Thursday, January 29, 2009

Mercury contamination widespread in US Food Supply

Rather than simply presenting this story and ranting about it, I want to use this as an opportunity to demonstrate my way of critical thinking. I think that the way the news is reported does a tremendous disservice to the American public. I further believe that a large segment of the American population is losing, or has lost, their ability to think at any depth about the implications of the stories in the press. Read this article, then meet me below for commentary.

Studies Find Mercury in Much U.S. Corn Syrup

Corn Syrup Industry Attacks Findings, but Researchers Stick by Studies



Many common foods made using commercial high fructose corn syrup contain mercury as well, researchers reported on Tuesday, while another study suggested the corn syrup itself is contaminated.

Food processors and the corn syrup industry group attacked the findings as flawed and outdated, but the researchers said it was important for people to know about any potential sources of the toxic metal in their food.

In one study, published in the journal Environmental Health, former Food and Drug Administration scientist Renee Dufault and colleagues tested 20 samples of high fructose corn syrup and found detectable mercury in nine of the 20 samples.

Dufault said in a statement that she told the FDA about her findings but the agency did not follow up.

Dr. David Wallinga, a food safety researcher and activist at the nonprofit Institute for Agriculture and Trade Policy, said he followed up on the report to find mercury in actual food.

"When I learned of that work, I said that is interesting but we don't just go out and eat a spoonful of high fructose corn syrup," Wallinga said in a telephone interview.

"We went and looked at supermarket samples where high fructose corn syrup was the first or second ingredient on the label," he said. These 55 different foods included barbecue sauce, jam, yogurt and chocolate syrup.

"We found about one out of three had mercury above the detection limit," Wallinga said.

The Corn Refiners Association challenged the findings.

"This study appears to be based on outdated information of dubious significance," the group said in a statement.

Wallinga and colleagues said they believed the mercury got into the food during manufacture, at plants that use mercury-grade caustic soda produced in industrial chlorine plants, although his team was unable to show this.

"Our industry has used mercury-free versions of the two reagents mentioned in the study, hydrochloric acid and caustic soda, for several years," Audrae Erickson, president of the Corn Refiners Association, said in a statement.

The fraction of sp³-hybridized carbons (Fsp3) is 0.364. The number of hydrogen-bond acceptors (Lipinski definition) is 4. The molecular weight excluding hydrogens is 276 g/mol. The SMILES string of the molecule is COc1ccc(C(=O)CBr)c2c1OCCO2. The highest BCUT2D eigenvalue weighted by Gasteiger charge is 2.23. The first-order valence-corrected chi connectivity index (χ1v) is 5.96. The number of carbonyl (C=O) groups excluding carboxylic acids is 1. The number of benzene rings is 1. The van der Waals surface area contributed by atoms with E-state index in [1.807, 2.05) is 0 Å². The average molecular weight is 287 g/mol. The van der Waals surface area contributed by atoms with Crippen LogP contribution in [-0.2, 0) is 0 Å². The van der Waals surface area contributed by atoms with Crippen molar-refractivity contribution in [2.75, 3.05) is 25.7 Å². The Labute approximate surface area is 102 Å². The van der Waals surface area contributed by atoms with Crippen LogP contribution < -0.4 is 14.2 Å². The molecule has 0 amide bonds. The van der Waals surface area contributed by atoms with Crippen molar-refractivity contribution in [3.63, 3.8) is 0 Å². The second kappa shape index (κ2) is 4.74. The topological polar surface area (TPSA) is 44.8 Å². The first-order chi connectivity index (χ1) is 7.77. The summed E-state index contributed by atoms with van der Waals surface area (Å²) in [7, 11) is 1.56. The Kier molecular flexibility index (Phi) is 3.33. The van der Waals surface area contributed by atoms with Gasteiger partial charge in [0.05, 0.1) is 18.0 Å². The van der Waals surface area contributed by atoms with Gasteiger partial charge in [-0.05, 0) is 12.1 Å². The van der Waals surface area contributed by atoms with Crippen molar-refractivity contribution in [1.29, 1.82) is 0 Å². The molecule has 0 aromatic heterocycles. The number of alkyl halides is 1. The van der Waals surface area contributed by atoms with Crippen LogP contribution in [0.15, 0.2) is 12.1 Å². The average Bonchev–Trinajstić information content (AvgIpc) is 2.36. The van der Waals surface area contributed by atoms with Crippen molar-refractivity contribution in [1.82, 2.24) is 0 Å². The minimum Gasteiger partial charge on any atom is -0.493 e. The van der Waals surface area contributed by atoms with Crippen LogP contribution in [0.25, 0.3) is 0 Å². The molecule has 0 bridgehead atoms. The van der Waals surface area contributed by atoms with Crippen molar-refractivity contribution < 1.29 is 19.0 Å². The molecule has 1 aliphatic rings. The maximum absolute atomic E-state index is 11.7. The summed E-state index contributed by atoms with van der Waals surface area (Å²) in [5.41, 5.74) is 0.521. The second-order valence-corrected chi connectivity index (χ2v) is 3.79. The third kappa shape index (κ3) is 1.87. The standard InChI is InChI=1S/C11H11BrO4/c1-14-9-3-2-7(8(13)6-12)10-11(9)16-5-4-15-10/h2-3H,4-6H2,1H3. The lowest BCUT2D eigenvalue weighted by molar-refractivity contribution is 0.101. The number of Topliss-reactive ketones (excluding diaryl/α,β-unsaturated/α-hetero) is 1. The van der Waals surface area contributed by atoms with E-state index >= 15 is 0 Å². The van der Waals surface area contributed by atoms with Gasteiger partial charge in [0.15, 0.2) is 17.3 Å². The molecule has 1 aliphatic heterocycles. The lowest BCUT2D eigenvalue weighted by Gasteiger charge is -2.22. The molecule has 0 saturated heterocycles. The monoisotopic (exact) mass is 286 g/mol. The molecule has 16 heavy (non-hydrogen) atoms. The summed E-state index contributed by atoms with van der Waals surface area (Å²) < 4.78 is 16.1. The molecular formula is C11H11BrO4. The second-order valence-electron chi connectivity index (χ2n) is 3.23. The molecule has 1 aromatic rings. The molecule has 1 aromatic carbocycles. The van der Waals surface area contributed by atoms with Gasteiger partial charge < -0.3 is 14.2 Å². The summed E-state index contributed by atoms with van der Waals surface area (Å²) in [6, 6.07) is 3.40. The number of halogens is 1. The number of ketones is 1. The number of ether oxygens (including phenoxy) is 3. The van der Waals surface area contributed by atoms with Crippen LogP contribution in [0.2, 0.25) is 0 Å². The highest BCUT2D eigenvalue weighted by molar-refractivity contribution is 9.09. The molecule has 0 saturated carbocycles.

Wallinga said the studies were based on samples taken in 2005, the most recent available.

Many studies have shown that fish can be high in mercury. Wallinga said consumers should know about other potential sources so they can limit how much they eat. "The best mercury exposure is no exposure at all," he said.

"Even at low levels methylmercury can harm the developing brain. The last thing we should intentionally do is add to it," Wallinga added.

He said his team did not test foods that did not contain corn syrup to see if they were also high in mercury.

OK, so pretty scary stuff, but if you read the article uncritically, you might be left with the impression that there is a dispute about whether mercury is in high fructose corn syrup (and the foods that contain HFCS) or not. But a critical reader notices what the corn industry actually said, which is "This study appears to be based on outdated information of dubious significance." That's not a denial. If there really wasn't mercury in the syrup, then they would say something along the lines of "We have the highest processing standards and a rigorous quality control process. We are confident that there is no mercury in our products. However, to be absolutely certain, and in the interests of American consumers, we are submitting samples to a third-party lab for testing as well as inviting inspectors into our plants to monitor our processes and submit ideas for improvements." Ah, but that's not what they said, is it? Instead, they admitted that at one time their products contained mercury, and argued that even if they still do contain mercury, it's probably not really that significant anyway.

The next thing to do is to thing about the motivations of the people cited in the article. Who has a motivation to mislead? The scientists are doing science, and publishing their research. They might have an incentive to publish something like this which could be sensationalized, if it draws more attention to them. It could lead to a book deal, talk-show appearances, etc...

Alternatively, the corn industry also has a motivation to mislead. HFCS is in practically everything you purchase. If news that it was contaminated with mercury became widespread, then people may not purchase as much of their product, or lawsuits seeking damages may be initiated. Millions of dollars in lost sales, punitive damages, and impaired goodwill are not unforeseeable. So, if they can mislead people into thinking the studies are no good, that might just nip the problem in the bud.

So which is more likely to be misleading you? I don't know, but I suspect that it's the corn industry, especially in light of their non-denial statement. However, it could be both of them. And if you are reading an article that quotes a politician, all bets are off.

So there you have it, you're probably injesting a significantly higher amount of mercury than you were expecting. Welcome to the dysfunctional American food supply, would you like some salmonella peanut butter with that?

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